Behind Every Shot, Every Frame: Create a Legacy

Here is my #SundayStory

When I watched this below video of a hairdresser at work, I couldn’t help but see a reflection of how our core beliefs and practices impact our work.

If there’s one thing I would emphasize, it’s this: do your best and to leave a legacy. Get involved and give it your all. Whether it’s a proposal, an important email, a social media post, or a creative expression like art, photography, or dance, take pride in your craftsmanship. Your output might not be perfect like a Da Vinci and can always be improved, but make it a point to let your work speak for itself.

Let me share a personal example. Many who know me or may have experienced this with me, especially if they are on this platform, can even attest to this—I am a part-time, pro-bono photographer. I volunteer to take pictures at various events, such as children’s birthdays, apartment functions, music performances, and school events.

At these events, I’m typically one of many faceless, nameless photographers, along with the many other parents and professionals. However, after O share the event photographs, people often write back, requesting high-resolution copies or additional candid shots, of the children or family portraits. Even today, I’m grateful and honored that my photographs are blown up, framed and displayed prominently in their living rooms. Despite never being the official photographer, people consistently choose to request me to take pictures even if they have hired pro. This made me wonder, why does this happen? Are they humouring me?

And then after a lot reflection, I ended up identifing a few key reasons:

  1. Will this click be something that the subject will be proud to look and feel good about 5, 10, 15 years from now. I seem to always aim to capture people in a way that flatters them, creating images that ‘they’ will be proud of for years to come. It’s crucial for me that the subjects feel good about how they look in these photographs. So no food in the mouth moments, or those inadvertent embarrassing unflattering positions or clothing. This is so important.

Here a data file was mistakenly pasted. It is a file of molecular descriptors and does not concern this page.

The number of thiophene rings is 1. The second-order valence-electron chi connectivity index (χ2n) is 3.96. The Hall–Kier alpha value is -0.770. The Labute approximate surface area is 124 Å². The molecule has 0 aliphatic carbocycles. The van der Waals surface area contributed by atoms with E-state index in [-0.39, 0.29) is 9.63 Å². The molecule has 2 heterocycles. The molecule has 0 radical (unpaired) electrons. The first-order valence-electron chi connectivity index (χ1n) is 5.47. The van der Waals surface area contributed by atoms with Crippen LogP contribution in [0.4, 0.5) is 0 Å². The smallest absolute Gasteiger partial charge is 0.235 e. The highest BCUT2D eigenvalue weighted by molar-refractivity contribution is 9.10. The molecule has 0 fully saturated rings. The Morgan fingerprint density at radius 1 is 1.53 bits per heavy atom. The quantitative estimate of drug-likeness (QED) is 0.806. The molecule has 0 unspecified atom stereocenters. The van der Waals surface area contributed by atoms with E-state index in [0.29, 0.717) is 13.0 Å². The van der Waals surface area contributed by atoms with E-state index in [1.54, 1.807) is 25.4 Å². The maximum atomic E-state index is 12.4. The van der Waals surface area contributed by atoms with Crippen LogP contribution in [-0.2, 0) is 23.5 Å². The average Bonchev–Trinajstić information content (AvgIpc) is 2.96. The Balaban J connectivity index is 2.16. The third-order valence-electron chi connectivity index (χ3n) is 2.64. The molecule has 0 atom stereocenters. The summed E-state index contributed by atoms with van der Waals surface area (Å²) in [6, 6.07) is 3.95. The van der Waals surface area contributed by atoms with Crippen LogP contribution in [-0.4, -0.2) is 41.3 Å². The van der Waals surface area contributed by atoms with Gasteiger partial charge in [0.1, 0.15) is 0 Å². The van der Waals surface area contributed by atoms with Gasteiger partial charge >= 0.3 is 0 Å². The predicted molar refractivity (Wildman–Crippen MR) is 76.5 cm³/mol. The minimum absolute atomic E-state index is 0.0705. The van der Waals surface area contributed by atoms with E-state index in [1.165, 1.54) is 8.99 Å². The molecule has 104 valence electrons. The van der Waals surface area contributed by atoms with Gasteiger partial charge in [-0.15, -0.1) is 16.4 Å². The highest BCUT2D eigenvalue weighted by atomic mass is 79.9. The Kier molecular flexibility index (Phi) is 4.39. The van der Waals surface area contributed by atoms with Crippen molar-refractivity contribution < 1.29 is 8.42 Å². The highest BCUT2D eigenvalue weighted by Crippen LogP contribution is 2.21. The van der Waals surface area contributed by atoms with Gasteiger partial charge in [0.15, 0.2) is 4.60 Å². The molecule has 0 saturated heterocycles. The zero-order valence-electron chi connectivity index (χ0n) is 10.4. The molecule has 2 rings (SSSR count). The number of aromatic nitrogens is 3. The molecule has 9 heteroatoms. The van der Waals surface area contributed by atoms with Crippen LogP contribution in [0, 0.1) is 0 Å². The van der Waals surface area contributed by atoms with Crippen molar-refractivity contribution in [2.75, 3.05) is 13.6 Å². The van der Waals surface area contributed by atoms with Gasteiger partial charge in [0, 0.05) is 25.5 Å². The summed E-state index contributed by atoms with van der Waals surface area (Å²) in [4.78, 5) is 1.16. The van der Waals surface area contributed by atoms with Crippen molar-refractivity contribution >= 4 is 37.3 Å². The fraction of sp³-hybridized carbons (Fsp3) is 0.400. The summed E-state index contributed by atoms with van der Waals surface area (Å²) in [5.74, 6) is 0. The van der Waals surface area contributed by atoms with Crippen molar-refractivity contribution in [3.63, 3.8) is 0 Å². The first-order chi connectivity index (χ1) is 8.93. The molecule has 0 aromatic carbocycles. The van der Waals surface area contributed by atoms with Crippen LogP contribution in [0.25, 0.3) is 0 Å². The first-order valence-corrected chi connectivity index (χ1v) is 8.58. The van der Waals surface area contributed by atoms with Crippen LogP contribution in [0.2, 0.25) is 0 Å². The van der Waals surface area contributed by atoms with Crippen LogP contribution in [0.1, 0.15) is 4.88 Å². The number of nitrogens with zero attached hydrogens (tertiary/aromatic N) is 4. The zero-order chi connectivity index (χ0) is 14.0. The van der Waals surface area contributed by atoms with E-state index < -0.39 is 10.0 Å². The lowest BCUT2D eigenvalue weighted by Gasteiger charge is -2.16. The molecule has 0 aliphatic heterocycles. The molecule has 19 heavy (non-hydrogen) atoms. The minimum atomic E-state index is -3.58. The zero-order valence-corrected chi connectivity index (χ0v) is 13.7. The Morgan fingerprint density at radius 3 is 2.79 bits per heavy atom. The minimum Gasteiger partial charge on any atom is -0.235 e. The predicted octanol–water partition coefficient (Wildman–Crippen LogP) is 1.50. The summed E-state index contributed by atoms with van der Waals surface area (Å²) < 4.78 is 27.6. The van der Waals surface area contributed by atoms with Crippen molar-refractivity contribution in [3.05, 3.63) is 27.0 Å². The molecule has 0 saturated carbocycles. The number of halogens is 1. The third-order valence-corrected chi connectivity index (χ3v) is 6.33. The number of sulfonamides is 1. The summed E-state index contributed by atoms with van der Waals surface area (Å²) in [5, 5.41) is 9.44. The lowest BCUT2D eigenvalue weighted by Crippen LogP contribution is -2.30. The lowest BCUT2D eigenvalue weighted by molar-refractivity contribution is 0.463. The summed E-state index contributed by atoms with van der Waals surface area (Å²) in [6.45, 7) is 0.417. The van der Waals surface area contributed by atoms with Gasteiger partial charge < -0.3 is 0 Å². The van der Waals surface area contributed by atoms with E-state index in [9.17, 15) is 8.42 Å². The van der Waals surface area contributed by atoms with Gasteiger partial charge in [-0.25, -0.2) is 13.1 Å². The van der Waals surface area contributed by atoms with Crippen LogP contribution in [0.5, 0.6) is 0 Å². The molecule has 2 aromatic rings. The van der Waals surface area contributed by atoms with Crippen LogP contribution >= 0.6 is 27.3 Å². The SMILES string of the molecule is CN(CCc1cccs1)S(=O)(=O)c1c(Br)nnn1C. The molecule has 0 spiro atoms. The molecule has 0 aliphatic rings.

2. When photographing children, seated singers etc, I make it a point to shoot from their level—whether that means kneeling or lying down. It is not about my knees cracking up, soiling my shirt (usually black, for even if there is a reflective glass at the venue black does not get reflected). This perspective not only captures the moment but also the child’s viewpoint, making the images more authentic and unique.
  3. I realise that my involvement in the event is total, 200%. Whether it’s a musical performance or a birthday party, I am deeply and emotionally connected to the moment. This deep involvement often translates into the photographs, adding a layer of intimacy and authenticity. So much so that when my own children happen to be in the same event, they will just be another of those audiences. No special treatment. (Yes, wifey has a grouse on this – that I should also take more pictures of our own children)
  4. I see each photograph not just as another shot but as a piece of art. Yes, each frame should tell a story. This demanding quirkiness even as an amateur, subconsciously changes my output, whether I’m writing, designing on Canva, or preparing a presentation deck.
  5. Lack of preparation is an unpardonable excuse. Small things like ensuring that my mobile lenses are lean, battery fully charged batteries, itself is a three-stage process. (a)Even before taking that first photo, I visualize the frame and think deeply about how to best capture the moments. I often make huge effort to spend time with key people making relationships and associatingand playing with the child. This helps me build a mental connect and a would connect with people. (b) Duringbtge even, I am completely in the zone. I am in a meditative state forbtye the next few hours. It is me, the event, the stage, the camera and the viewfinder. Like the proverbial Arjuna and the bird eye, nothing else but my lens and the subject. (c) After the event, I spend several hours editing—cropping, adjusting lighting, and shadows and contrast to best highlight the subjects. This post-production is as 3-5x more backbreaking than the shooting itself.

There’s a joy in being involved in the moment, meticulous attention to detail and a deep passion for the art, whether it’s styling hair or capturing a timeless photograph.


By Rajesh Soundararajan

#Author #CEO #Dad #Engineer #Entrepreneur #Farmer #Humanoid #IQ156 #Marketeer #MensaClub #MBA #RoadTripper #Photographer #Tech #Volunteer

Leave a Reply

Your email address will not be published. Required fields are marked *